Debut deal for OMERS global infra platform

Four Japanese institutional investors and the Canadian pension have bought into US power plant MCV.

Four Japanese institutional investors – the Pension Fund Association, Mitsubishi Corporation, Japan Bank for International Cooperation, and Mizuho Bank – have teamed up with Canada's Ontario Municipal Employees Retirement System (OMERS) to complete the first deal out of the Global Strategic Investment Alliance (GSIA) infrastructure platform, according to a statement.

The five institutional investors, via GSIA, have together agreed to buy a one-third stake in US power plant Midland Cogeneration Venture (MCV) from Borealis Infrastructure, the infrastructure arm of OMERS. Borealis will continue to manage the asset after the equity injection, according to an OMERS statement.

The size of the deal was not disclosed, but media reports have placed it at around $1 billion. Combined, the Japanese partners will contribute about $250 million of the equity, but a Mitsubishi spokeswoman declined to provide details of leveraging.

Borealis originally bought a 100 percent interest in MCV, which is the largest natural gas fired, combined cycle cogeneration plant in the country, from EQT Infrastructure and power generation investor Fortistar for an undisclosed sum in December. If market rumours are correct, though, EQT has netted an internal rate of return of 40 percent from MCV. 

Borealis will retain the remaining two-thirds stake in MCV, according to the OMERS statement.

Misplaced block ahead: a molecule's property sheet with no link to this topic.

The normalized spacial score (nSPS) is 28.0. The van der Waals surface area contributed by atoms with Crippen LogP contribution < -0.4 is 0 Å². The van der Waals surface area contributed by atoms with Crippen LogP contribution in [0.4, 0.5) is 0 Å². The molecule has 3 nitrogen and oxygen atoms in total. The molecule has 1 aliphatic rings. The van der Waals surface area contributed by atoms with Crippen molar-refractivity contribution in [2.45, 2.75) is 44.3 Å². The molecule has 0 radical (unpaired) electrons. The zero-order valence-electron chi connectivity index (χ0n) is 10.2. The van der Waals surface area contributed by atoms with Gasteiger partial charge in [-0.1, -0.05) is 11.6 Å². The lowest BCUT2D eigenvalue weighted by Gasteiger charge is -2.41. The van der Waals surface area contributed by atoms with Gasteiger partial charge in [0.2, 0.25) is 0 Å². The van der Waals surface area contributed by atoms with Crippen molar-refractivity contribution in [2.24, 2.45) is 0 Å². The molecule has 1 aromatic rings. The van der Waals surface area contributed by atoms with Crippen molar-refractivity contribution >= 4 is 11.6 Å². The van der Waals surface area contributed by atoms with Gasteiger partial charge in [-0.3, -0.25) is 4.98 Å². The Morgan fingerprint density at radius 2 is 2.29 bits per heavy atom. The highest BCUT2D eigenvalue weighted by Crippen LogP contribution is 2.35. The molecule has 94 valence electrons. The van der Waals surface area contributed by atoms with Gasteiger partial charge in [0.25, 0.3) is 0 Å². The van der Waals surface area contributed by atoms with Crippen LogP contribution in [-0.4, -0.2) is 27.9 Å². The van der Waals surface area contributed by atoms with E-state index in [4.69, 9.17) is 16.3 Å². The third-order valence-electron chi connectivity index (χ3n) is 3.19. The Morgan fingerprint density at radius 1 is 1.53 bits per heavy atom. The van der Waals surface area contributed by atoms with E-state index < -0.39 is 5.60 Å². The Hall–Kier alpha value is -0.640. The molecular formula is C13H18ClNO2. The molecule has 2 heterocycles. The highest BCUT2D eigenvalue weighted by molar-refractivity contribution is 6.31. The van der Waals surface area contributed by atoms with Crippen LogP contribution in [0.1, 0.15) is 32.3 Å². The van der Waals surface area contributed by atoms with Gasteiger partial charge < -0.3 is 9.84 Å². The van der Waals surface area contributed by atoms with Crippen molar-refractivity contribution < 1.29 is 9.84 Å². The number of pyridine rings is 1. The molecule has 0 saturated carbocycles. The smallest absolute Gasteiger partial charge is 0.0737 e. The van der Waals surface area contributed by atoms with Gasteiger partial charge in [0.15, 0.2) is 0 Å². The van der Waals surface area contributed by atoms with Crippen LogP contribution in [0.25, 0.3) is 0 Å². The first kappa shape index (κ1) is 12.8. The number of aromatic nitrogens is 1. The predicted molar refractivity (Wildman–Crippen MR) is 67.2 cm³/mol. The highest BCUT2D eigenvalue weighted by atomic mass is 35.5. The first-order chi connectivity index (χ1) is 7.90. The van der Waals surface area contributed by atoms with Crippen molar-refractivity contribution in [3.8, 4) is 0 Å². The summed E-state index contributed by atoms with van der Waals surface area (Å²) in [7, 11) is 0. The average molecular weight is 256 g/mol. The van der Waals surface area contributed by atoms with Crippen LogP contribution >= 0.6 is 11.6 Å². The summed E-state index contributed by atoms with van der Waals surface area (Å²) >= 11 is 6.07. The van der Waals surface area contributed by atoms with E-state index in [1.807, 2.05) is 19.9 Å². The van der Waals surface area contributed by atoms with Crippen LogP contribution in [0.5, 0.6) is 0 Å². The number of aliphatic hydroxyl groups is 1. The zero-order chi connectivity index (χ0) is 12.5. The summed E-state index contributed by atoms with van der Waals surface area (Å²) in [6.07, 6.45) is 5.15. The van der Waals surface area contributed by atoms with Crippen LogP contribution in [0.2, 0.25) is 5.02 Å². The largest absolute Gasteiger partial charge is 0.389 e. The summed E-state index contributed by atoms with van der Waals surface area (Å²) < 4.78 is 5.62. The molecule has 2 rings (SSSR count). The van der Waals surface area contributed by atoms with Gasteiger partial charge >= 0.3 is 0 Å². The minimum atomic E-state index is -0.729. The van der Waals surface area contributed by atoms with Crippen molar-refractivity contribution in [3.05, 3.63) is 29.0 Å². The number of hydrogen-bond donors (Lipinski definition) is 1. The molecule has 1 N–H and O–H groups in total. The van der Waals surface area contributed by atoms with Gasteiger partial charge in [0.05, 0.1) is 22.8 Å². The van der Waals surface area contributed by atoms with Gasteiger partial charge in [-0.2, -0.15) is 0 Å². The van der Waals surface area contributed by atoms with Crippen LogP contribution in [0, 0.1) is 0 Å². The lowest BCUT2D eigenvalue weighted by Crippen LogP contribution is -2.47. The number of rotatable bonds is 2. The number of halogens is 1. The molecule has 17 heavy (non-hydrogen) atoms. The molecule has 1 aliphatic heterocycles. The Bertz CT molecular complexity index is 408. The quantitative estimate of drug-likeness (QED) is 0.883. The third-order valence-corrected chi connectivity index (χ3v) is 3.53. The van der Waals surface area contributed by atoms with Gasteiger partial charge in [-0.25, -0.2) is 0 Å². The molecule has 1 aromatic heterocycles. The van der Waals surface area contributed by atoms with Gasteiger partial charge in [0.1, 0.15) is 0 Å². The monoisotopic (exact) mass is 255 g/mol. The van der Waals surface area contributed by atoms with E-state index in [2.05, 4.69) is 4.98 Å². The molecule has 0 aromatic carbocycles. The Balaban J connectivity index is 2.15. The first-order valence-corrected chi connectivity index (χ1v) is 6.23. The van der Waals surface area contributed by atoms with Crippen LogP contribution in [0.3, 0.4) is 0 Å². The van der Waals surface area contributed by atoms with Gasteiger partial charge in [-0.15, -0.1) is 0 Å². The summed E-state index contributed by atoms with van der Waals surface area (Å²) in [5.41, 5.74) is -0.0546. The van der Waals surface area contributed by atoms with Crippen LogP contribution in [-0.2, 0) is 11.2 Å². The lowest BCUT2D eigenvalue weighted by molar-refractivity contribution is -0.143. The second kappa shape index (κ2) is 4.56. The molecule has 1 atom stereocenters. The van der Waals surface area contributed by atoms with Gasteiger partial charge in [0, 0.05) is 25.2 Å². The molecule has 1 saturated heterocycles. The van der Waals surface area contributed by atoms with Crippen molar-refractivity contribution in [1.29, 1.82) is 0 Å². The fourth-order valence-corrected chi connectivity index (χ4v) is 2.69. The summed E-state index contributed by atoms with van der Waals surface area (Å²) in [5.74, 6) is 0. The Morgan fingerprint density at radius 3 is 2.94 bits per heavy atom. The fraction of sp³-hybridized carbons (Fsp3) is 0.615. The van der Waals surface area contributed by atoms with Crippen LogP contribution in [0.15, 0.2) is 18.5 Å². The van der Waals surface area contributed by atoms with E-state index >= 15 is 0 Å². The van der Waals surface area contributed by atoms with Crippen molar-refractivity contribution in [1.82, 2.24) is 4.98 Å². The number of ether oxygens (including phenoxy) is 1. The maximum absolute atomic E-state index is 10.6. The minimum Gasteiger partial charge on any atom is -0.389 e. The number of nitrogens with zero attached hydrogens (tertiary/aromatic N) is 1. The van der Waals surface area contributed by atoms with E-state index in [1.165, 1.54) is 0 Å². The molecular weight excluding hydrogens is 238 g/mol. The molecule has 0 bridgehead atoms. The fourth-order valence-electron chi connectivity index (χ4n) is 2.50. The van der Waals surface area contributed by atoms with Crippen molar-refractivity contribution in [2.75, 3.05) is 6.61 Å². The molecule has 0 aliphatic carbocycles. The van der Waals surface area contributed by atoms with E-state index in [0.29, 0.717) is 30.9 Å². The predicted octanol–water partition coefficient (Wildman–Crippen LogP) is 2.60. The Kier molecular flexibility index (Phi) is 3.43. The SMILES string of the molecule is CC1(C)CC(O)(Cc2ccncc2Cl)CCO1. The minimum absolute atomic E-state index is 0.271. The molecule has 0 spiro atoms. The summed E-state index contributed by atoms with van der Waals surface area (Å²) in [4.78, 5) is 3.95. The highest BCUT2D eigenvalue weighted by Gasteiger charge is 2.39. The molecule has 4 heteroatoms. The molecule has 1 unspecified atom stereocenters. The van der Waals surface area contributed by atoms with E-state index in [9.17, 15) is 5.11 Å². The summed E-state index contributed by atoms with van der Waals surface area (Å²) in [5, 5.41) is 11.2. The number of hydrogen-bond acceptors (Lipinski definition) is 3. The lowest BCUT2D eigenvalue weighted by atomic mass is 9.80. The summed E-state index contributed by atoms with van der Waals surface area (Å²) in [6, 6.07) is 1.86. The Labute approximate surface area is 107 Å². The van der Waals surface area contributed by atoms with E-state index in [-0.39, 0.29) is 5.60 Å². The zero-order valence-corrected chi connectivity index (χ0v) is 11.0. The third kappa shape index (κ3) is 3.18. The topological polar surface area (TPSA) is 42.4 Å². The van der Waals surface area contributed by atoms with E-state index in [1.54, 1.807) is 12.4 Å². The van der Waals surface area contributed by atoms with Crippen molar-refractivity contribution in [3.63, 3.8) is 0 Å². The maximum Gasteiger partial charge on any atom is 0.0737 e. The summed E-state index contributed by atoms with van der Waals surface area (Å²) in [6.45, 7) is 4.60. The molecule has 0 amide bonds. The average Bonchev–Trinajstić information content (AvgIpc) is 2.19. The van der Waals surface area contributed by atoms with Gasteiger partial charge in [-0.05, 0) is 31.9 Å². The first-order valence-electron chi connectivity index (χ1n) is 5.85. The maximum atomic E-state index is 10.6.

MCV – which was conceived as a nuclear power plant when it opened in 1991 – today is a 1,633-megawatt (MW) project. The plant supplies consumers such as Dow Chemical and Consumers Energy with electricity and steam under long-term contracts, according to the Mitsubishi statement.

“MCV is an excellent facility and we are confident that together with the company’s strong management team, we will continue to deliver sustainable, long-term value for all stakeholders,” said Michael Rolland, Borealis Infrastructure president and chief executive. Media reports have placed those returns at around 8 percent to 9 percent.

The GSIA platform is the first of its kind and is a consortium of “like-minded, long-term global investors to work together in pursuit of attractive, large-scale assets including airports, railways, ports, power generation and distribution, and gas pipelines mainly in North America and Europe.” 

Launched in 2009, it held a $7.5 billion first close in April of last year, and has an eventual target of $20 billion. OMERS claims that the membership of GSIA is due to expand fairly soon.

Mitsubishi had said previously that “participation in the GSIA [is] an important step in expanding the infrastructure sector’s asset management business.”

“We're very pleased to have completed our first transaction with our GSIA partners, and look forward to announcing our next acquisition in the near future,” said Jacques Demers, President and chief executive of OMERS Strategic Investments.